As I perused my latest issue of National Geographic, a passage caught my eye from an article about the wild mustangs of the American West:
Horses will likely be around as long as there are humans to attach themselves to a saddle. What is less sure is whether there will always be enough wild to allow mustangs to run in secure, functional, genetically viable herds. Driving home from the Rock Springs gather, through Pinedale to Jackson, I’d seen acres of the High Plains turned over to oil and gas development, rigs towering out of the frozen sage, the outskirts of towns bristling with man camps and trailer parks for the roughnecks. Oil field traffic hurried out on a web of roads, seeming to skim along on a silver-rimmed mirage. Roadkill, mostly pronghorn and mule deer, lay bleaching on the verges in unprecedented numbers.
Until maybe 20 years ago there used to be a herd of wild horses out here too, kicking around the edges of town in the spring and getting rounded up periodically by local ranchers. No one I spoke to could remember the exact moment they disappeared. (full article)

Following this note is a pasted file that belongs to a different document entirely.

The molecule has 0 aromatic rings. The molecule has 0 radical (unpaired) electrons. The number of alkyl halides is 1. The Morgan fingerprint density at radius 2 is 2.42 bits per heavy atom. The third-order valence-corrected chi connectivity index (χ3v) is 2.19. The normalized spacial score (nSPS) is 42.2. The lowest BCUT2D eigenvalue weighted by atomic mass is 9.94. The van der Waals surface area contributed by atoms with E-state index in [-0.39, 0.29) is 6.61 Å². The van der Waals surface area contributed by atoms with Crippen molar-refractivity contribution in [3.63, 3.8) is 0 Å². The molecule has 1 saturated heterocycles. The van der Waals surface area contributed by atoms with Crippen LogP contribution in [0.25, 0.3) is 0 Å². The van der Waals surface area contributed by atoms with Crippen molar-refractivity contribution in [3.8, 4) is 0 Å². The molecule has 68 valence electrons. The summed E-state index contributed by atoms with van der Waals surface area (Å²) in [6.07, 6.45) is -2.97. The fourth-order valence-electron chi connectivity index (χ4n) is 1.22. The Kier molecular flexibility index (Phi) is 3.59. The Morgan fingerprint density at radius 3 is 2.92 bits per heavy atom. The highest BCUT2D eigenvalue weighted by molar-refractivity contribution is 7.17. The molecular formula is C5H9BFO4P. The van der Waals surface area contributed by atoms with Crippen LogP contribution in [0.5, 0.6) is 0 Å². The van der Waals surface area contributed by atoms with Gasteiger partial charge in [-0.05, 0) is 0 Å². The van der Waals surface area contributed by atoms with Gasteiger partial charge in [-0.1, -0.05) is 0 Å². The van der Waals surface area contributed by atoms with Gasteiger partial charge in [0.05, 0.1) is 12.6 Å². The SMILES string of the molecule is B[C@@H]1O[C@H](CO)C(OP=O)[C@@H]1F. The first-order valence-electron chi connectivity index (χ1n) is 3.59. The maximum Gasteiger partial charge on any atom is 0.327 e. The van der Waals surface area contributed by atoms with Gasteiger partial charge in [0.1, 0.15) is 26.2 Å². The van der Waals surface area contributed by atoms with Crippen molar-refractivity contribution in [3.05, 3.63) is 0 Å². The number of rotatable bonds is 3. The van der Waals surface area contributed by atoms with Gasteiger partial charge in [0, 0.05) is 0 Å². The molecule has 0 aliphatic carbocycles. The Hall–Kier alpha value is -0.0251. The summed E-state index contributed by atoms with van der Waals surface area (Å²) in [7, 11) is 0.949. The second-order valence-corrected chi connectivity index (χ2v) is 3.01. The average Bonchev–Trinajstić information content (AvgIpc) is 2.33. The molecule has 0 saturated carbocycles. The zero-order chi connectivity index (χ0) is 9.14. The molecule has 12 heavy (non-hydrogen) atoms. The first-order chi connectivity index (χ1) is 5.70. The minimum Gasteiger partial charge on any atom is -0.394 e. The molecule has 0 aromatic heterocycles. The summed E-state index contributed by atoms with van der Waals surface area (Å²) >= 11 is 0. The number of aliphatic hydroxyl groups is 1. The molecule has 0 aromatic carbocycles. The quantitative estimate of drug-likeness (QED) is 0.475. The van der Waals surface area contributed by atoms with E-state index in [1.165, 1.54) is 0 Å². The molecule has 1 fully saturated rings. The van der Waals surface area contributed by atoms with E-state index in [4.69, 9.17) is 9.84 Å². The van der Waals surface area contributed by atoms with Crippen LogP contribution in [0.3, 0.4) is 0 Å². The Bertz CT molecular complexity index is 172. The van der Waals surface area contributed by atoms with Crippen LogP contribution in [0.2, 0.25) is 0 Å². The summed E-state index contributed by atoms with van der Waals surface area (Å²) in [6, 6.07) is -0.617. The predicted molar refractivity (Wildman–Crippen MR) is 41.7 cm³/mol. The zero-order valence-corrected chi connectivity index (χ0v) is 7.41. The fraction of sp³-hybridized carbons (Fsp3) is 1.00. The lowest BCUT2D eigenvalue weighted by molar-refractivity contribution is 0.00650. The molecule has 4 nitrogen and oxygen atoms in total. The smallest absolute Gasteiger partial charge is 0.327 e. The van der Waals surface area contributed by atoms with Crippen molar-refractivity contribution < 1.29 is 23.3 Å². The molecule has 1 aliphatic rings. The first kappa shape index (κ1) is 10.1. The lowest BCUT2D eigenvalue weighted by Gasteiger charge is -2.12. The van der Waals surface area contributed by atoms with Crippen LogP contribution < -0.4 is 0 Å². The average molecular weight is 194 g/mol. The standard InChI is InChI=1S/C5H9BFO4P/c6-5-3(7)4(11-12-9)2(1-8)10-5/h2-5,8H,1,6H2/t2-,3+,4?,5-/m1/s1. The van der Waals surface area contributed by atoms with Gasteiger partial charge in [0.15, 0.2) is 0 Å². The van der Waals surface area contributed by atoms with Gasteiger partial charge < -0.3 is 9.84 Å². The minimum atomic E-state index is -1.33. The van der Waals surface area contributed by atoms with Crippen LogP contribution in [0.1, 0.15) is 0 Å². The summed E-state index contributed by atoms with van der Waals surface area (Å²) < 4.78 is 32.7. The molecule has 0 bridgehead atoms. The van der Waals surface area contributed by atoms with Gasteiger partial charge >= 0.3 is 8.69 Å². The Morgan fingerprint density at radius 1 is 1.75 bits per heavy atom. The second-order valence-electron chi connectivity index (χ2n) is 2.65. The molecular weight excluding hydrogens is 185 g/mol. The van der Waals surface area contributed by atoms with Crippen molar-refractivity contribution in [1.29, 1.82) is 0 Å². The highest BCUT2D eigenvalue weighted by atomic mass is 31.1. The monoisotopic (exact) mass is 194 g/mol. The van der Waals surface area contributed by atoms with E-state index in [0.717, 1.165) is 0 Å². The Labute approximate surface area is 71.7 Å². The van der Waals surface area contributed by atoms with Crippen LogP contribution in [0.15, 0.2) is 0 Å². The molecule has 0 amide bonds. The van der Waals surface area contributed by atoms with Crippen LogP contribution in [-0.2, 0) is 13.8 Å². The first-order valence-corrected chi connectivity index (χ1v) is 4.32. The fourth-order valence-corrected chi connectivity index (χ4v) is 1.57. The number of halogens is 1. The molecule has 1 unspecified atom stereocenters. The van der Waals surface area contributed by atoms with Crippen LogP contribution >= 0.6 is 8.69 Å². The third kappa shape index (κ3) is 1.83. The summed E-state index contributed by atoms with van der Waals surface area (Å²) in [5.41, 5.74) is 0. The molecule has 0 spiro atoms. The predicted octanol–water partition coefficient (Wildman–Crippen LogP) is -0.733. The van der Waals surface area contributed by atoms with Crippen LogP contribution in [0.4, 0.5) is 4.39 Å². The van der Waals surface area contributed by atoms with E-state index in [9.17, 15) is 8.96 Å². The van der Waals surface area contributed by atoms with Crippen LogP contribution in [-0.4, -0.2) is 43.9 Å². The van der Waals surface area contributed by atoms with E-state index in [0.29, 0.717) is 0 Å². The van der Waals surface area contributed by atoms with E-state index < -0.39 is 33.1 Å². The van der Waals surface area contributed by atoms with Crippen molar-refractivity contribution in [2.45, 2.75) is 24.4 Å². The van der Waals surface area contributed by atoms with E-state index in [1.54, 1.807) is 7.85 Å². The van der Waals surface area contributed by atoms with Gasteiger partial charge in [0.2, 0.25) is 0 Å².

As in the western states, so too in Canada’s boreal forest region competing interests exist in constant tension: tar sands developers and other energy providers seek to meet our (and our southern neighbour’s) seemingly unending energy demands, common as well as endangered species seek open range to sustain their populations, and all of us need healthy ecosystems to provide irreplaceable services such as clean water, air, and soil.
With so many competing interests, and so much at stake — huge financial investments, species extinctions, healthy environments — it’s essential that large, precedent-setting developments, such as the Mackenzie Gas Project or drilling inside Suffield Wildlife Area, proceed only if each of these competing interests can be addressed. It’s not enough to say that a project will provide jobs, or open new markets; if the cost is extinction for some species and a degraded environment for all, then the costs are too high.
As I read about the oil and gas leases gobbling up the open range of the mustangs, I wondered, is this what is in store — indeed already happening — to species such as the woodland caribou? And will we remember the exact moment when the caribou’s fate was sealed?